The neurological system undergoes structural and functional changes with aging, involving both neurons and microglial cells. Microglial cells can be activated by injury and inflammation, resulting in an hyperresponsive phenotype causing neural damage in response to small stimuli. Frail elderlies have an increased risk of developing dementia or cognitive impairment in the long-term period, with a faster decline associated with increasing frailty. They have also higher risk of developing delirium, and frail patients with delirium have a significant reduced survival compared to non-frail subjects with delirium (5, 95–97). Moreover, frailty is also associated with depression. A meta-analysis showed that each condition is associated with an increased incidence and prevalence of the other, and can be a risk factor for the development of the other (98). Frailty negatively impacts the course of depression (99) and the co-existance of the two conditions is associated with higher mortality (100).
Despite the increasing evidence regarding the multifactorial etiology of frailty, further clinical and mechanistic studies are needed to better understand the complex pathophysiology of this syndrome.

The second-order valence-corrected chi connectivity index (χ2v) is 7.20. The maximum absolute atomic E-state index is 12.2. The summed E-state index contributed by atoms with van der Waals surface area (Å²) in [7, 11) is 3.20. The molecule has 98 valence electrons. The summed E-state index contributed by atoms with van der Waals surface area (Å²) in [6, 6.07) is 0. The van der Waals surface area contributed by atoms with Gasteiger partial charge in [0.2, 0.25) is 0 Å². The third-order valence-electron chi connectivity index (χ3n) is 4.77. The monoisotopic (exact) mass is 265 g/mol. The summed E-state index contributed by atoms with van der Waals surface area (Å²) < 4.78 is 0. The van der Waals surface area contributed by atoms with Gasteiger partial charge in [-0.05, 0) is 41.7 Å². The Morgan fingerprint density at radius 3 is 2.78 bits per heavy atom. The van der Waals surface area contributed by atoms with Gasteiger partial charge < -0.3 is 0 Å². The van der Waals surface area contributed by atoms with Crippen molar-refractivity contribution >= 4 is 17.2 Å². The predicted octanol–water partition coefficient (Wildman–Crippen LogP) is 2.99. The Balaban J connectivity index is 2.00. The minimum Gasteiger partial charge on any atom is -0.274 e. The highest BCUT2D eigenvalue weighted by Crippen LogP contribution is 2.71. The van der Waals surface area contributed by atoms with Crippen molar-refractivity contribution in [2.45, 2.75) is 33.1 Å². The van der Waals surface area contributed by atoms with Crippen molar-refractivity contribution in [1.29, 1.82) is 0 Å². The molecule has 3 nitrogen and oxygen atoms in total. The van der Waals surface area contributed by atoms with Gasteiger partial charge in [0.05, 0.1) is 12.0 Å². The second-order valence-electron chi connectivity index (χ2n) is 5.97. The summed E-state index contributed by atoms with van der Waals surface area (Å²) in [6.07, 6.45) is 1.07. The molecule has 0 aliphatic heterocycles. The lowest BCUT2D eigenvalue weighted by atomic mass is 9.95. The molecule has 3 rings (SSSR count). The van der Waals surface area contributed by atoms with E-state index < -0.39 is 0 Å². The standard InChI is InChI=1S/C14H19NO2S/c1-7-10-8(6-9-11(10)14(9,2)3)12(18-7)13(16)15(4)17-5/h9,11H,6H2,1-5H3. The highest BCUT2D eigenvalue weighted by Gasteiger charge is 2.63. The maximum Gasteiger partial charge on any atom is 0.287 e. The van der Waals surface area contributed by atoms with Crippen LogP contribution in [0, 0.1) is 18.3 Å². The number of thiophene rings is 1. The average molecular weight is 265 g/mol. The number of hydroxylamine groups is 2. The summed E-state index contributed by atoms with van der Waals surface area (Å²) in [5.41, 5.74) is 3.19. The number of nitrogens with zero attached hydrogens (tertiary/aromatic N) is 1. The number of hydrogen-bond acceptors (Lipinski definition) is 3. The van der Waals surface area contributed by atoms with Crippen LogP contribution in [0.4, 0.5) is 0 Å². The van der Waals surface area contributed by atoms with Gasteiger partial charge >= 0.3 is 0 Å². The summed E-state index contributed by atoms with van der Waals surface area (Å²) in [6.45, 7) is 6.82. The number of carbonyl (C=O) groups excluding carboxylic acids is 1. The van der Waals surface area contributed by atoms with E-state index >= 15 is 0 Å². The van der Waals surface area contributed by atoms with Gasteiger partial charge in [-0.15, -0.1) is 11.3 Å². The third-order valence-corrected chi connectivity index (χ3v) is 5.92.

Frailty in Rheumatic Diseases
Most recently, frailty has moved past being exclusively sought in the geriatric population, and research on this concept has grown in many clinical areas, possibly because of global aging, and recognizing a patient as frail might give a clinical advantage and better guide the management.
In rheumatology, limited data are available and agree on underlining that frailty should constitute a clinimetric assessment and a prognostic factor. This is well represented by both non inflammatory conditions such as osteoarthritis and osteoporosis, and autoimmune diseases such as rheumatoid arthritis, systemic lupus erythematosus, systemic sclerosis, and ANCA-associated vasculitis. In rheumatic diseases, the processes leading to frailty may be related to the disease itself or to the treatment with glucocorticoids and/or with disease-modifying antirheumatic drugs (DMARDs) used in the management of the chronic condition, which may have a dual impact on frailty, on the one hand beneficial on disease activity, on the other hand detrimental, due to side effects, as discussed in each section.
Osteoarthritis (OA) is a chronic and disabling condition whose prevalence increases with age. Around 20% of middle-aged and older population is symptomatic for OA, while more than 30% presents radiographic signs of OA. As knee OA can lead to disability, a proportion of these patients undergoes joint replacement, which has a mortality risk up to 10% (101). As OA is more prevalent in the elderly, frailty often coexists and the association between the two conditions is significant in both directions. Most relevant to the rheumatologist, frailty predicts mortality in subjects with OA (102). Therefore, it can be considered a new prognostic factor to stratify the population with OA and implement their management.